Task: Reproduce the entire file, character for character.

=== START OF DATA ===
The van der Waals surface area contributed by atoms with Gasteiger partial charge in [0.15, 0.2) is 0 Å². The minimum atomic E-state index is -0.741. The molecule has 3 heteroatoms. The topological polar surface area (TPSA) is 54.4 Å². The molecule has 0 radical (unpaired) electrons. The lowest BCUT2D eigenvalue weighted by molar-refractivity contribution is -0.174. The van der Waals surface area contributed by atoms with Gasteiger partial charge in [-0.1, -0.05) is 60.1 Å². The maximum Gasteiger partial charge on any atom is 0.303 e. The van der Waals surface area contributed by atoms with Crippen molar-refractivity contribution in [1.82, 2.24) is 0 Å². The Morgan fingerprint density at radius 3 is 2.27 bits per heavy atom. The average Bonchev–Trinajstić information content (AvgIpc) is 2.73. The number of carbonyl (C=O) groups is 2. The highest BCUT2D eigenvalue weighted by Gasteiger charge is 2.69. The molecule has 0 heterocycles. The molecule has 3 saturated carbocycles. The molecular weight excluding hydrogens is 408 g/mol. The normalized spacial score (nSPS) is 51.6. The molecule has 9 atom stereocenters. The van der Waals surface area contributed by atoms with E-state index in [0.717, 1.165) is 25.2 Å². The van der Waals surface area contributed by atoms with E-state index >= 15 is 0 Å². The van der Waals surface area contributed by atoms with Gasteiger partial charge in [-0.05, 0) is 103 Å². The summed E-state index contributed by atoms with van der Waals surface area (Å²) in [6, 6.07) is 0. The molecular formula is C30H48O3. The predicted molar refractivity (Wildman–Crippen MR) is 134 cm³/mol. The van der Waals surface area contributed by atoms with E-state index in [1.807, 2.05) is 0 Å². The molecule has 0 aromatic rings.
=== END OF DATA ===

The van der Waals surface area contributed by atoms with Gasteiger partial charge in [0.15, 0.2) is 0 Å². The minimum atomic E-state index is -0.741. The molecule has 3 heteroatoms. The topological polar surface area (TPSA) is 54.4 Å². The molecule has 0 radical (unpaired) electrons. The lowest BCUT2D eigenvalue weighted by molar-refractivity contribution is -0.174. The van der Waals surface area contributed by atoms with Gasteiger partial charge in [-0.1, -0.05) is 60.1 Å². The maximum Gasteiger partial charge on any atom is 0.303 e. The van der Waals surface area contributed by atoms with Crippen molar-refractivity contribution in [1.82, 2.24) is 0 Å². The Morgan fingerprint density at radius 3 is 2.27 bits per heavy atom. The average Bonchev–Trinajstić information content (AvgIpc) is 2.73. The number of carbonyl (C=O) groups is 2. The highest BCUT2D eigenvalue weighted by Gasteiger charge is 2.69. The molecule has 0 heterocycles. The molecule has 3 saturated carbocycles. The molecular weight excluding hydrogens is 408 g/mol. The normalized spacial score (nSPS) is 51.6. The molecule has 9 atom stereocenters. The van der Waals surface area contributed by atoms with E-state index in [0.717, 1.165) is 25.2 Å². The van der Waals surface area contributed by atoms with E-state index >= 15 is 0 Å². The van der Waals surface area contributed by atoms with Gasteiger partial charge in [-0.05, 0) is 103 Å². The summed E-state index contributed by atoms with van der Waals surface area (Å²) in [6, 6.07) is 0. The molecular formula is C30H48O3. The predicted molar refractivity (Wildman–Crippen MR) is 134 cm³/mol. The van der Waals surface area contributed by atoms with E-state index in [1.807, 2.05) is 0 Å². The molecule has 0 aromatic rings.